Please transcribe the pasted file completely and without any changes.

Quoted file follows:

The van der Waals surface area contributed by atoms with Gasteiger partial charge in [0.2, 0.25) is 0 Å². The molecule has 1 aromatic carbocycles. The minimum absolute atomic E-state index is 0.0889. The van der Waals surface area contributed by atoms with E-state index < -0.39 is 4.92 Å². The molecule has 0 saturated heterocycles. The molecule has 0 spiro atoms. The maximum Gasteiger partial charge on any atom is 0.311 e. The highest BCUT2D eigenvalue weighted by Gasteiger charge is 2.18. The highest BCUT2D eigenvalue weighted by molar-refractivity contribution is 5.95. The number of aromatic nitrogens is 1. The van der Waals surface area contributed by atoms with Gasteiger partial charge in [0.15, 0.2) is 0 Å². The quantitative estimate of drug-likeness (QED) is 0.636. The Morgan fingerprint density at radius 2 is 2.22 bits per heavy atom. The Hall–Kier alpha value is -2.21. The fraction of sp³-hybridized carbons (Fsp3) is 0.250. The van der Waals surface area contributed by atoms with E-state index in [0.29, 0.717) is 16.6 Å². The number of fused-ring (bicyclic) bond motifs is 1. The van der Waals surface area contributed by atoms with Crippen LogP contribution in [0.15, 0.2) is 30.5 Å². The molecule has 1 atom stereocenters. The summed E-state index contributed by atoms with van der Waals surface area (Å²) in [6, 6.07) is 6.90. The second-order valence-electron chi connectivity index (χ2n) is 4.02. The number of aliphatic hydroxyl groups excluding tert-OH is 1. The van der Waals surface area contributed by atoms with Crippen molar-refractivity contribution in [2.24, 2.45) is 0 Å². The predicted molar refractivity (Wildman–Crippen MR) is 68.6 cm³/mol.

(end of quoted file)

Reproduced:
The van der Waals surface area contributed by atoms with Gasteiger partial charge in [0.2, 0.25) is 0 Å². The molecule has 1 aromatic carbocycles. The minimum absolute atomic E-state index is 0.0889. The van der Waals surface area contributed by atoms with E-state index < -0.39 is 4.92 Å². The molecule has 0 saturated heterocycles. The molecule has 0 spiro atoms. The maximum Gasteiger partial charge on any atom is 0.311 e. The highest BCUT2D eigenvalue weighted by Gasteiger charge is 2.18. The highest BCUT2D eigenvalue weighted by molar-refractivity contribution is 5.95. The number of aromatic nitrogens is 1. The van der Waals surface area contributed by atoms with Gasteiger partial charge in [0.15, 0.2) is 0 Å². The quantitative estimate of drug-likeness (QED) is 0.636. The Morgan fingerprint density at radius 2 is 2.22 bits per heavy atom. The Hall–Kier alpha value is -2.21. The fraction of sp³-hybridized carbons (Fsp3) is 0.250. The van der Waals surface area contributed by atoms with E-state index in [0.29, 0.717) is 16.6 Å². The number of fused-ring (bicyclic) bond motifs is 1. The van der Waals surface area contributed by atoms with Crippen LogP contribution in [0.15, 0.2) is 30.5 Å². The molecule has 1 atom stereocenters. The summed E-state index contributed by atoms with van der Waals surface area (Å²) in [6, 6.07) is 6.90. The second-order valence-electron chi connectivity index (χ2n) is 4.02. The number of aliphatic hydroxyl groups excluding tert-OH is 1. The van der Waals surface area contributed by atoms with Crippen molar-refractivity contribution in [2.24, 2.45) is 0 Å². The predicted molar refractivity (Wildman–Crippen MR) is 68.6 cm³/mol.